Stonyfield

Stonyfield, based in Londonderry, has announced it has joined the Science Based Targets initiative with the goal of reducing its carbon emissions by 30% by 2030.

LONDONDERRY — Organic yogurt maker Stonyfield Organic says it is committed to lessen its carbon output by 30% by 2030.

“A healthy planet is one of Stonyfield’s guiding tenets, and we’re proud to be among the earliest corporations to take significant action toward driving down global greenhouse gas emissions,” said Lisa Drake, Stonyfield’s director of sustainability innovation, in a press release.

The company said the initiative aligns with the broader goals set by the Paris Climate Agreement to limit global warming to less than 2 degrees Celsius and to cut global greenhouse gas emissions by 49 to 72% between 2010 and 2050.

Stonyfield is one of 50 companies in North America, and 232 globally, that have signed on to meet the targets approved by the Science Based Targets initiative, which is a framework in which businesses make commitments to take on climate change.

It’s a collaboration between the Carbon Disclosure Project (CDP), World Resources Institute, World Wide Fund for Nature and the United Nations Global Compact.

Alberto Carrillo Pineda, CDP’s renewable energy director, said the latest science makes it clear that more needs to be done to avoid the worst impacts of climate change.

“The next few years are critical, and companies like Stonyfield Organic have a vital role to play in helping achieve transformation at the pace and scale that is needed,” Pineda said.

Drake said Stonyfield is committed to advocating for policies that will help the United States tackle climate change.

“It seemed like the right time to make this big commitment,” Drake said Tuesday.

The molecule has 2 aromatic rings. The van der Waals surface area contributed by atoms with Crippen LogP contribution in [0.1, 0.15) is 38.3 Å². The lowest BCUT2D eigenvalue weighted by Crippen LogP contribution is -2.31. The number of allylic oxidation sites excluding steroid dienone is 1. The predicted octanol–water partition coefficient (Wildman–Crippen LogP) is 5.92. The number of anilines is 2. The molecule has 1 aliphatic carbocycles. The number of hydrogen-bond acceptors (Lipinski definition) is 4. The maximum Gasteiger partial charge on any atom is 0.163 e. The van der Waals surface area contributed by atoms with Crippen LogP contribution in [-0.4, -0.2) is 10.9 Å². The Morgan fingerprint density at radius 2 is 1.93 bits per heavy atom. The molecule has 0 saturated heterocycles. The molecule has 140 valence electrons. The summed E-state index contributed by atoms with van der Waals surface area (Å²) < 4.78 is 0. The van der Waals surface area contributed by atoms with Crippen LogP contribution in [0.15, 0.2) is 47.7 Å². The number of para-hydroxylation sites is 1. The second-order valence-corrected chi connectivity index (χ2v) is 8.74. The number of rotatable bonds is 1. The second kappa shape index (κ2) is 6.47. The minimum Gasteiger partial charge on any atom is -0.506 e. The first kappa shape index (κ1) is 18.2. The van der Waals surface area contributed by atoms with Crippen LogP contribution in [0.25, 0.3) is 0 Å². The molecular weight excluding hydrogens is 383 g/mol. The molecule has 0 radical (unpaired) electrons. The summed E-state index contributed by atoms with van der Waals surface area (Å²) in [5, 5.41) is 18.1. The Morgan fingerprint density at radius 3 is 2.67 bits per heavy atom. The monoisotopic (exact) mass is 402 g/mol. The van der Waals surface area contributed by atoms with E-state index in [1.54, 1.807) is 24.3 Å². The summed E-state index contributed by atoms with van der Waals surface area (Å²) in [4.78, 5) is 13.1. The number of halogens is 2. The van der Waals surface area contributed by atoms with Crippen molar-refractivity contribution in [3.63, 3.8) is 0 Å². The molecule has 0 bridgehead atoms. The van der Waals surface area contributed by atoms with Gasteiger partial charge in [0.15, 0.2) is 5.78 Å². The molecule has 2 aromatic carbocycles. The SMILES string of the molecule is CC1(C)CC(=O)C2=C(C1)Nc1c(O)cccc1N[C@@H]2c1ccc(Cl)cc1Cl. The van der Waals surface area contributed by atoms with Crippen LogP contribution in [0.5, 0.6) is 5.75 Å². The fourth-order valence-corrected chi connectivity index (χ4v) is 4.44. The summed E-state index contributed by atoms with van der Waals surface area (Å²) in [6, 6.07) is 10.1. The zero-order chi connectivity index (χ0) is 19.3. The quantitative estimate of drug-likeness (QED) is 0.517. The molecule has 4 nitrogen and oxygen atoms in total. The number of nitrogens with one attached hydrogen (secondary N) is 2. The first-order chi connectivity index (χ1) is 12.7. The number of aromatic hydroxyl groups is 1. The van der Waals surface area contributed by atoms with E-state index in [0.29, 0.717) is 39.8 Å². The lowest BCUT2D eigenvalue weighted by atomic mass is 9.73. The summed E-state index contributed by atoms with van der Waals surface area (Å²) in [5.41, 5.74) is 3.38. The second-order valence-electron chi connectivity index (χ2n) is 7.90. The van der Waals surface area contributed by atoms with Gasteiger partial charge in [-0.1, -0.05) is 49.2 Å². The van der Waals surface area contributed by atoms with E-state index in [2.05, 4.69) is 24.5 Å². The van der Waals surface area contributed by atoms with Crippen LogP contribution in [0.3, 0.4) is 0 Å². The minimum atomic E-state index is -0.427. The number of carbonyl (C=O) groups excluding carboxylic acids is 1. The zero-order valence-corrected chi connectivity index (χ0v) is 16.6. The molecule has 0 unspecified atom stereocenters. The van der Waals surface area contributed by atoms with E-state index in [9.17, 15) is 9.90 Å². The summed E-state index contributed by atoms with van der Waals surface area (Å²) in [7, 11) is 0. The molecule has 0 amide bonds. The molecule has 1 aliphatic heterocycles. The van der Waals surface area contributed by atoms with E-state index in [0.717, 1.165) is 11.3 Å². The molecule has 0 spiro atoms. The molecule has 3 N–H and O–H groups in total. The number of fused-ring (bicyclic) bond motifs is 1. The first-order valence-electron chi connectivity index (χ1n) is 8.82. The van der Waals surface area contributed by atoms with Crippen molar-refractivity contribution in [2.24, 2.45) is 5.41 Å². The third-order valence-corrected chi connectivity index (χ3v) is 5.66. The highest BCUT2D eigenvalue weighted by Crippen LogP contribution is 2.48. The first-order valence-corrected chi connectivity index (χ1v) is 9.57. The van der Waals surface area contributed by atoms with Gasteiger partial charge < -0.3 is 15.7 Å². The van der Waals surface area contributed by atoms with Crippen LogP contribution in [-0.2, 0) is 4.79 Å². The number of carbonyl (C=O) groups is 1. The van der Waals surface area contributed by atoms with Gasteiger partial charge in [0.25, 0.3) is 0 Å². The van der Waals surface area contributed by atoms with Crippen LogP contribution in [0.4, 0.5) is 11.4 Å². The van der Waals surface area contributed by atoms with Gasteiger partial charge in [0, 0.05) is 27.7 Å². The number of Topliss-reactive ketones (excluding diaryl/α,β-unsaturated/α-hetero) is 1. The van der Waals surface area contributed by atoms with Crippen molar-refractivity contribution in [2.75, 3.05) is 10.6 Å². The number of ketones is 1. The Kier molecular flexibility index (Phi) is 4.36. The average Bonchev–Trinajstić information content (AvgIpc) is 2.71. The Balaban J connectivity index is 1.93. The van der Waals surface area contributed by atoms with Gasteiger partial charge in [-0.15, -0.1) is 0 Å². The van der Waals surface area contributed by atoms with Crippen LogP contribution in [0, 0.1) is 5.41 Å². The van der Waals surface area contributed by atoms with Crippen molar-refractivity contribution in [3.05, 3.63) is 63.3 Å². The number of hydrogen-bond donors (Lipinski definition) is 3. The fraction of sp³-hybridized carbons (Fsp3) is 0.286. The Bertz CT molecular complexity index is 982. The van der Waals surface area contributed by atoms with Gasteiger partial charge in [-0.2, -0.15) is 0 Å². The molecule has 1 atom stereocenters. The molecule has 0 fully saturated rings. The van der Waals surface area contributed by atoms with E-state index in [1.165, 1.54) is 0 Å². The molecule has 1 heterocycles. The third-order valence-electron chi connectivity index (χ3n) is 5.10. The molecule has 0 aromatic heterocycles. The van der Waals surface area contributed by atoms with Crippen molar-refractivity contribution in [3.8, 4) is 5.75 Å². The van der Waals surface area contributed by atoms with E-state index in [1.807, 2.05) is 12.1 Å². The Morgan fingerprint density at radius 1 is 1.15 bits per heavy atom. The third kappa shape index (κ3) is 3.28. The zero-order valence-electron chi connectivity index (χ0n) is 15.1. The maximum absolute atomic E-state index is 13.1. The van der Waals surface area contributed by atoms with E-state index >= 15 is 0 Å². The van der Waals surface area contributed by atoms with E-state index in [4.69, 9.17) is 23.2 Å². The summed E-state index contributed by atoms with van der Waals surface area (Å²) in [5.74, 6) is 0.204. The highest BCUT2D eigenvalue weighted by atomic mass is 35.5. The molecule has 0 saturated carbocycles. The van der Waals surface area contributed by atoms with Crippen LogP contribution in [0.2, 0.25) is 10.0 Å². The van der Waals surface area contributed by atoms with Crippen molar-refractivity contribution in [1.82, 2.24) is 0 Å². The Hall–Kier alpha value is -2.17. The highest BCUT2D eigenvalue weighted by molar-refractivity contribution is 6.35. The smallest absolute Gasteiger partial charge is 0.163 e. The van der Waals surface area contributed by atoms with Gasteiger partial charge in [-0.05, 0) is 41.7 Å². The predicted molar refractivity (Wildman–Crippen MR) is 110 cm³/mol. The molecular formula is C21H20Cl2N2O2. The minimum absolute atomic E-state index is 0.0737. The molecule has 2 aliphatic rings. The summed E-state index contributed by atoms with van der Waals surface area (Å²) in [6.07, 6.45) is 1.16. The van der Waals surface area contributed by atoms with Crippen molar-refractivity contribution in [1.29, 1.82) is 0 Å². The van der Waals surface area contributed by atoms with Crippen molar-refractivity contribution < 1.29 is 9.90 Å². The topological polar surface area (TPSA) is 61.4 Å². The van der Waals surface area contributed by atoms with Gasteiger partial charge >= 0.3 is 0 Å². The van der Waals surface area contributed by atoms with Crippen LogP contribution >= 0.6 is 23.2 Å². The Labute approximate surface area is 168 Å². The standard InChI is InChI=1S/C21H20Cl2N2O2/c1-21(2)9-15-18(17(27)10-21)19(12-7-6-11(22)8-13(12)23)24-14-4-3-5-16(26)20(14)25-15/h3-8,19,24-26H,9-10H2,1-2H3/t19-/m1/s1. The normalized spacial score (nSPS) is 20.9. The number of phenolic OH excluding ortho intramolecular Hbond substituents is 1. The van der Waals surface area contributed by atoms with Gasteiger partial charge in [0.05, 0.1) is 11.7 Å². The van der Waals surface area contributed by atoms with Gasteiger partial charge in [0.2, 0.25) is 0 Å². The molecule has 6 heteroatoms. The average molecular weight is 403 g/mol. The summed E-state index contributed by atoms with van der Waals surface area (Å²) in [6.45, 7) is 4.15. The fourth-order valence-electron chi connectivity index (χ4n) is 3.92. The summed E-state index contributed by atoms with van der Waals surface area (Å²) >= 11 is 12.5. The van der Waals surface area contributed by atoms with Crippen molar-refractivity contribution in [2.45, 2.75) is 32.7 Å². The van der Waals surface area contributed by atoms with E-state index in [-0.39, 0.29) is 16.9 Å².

Drake said she first became aware of the Science Based Targets initiative in 2017, got company approval to pursue a program in December 2018 and had the company’s plan validated by the initiative in April.

“We are the first company in New Hampshire to make this kind of commitment. We’re certainly proud of that,” Drake said.

Stonyfield announced it publicly in the summer to coincide with its recent announcement of the OpenTEAM initiative, which Drake said is a critical component of achieving the company’s carbon goals on the agricultural side of the business.

In addition to agricultural emissions, the company is also focusing on emissions from energy use, packaging material, distribution and waste.

Drake hopes to achieve more efficiency in the entire distribution network and use more plant-based plastics and recycled material in the company’s packaging.

On the energy side, she said Stonyfield has long been buying carbon offsets.

“We always sort of saw that as a segue ... to renewable energy,” Drake said.

The goal, she said, is to transition about 30% of Stonyfield’s energy use to renewable energy either with direct energy production at its Londonderry facility or from any of the new solar arrays to come online in the state’s grid in the coming years.

Drake said she would encourage other New Hampshire companies to adopt similar commitments to reduce their carbon emissions.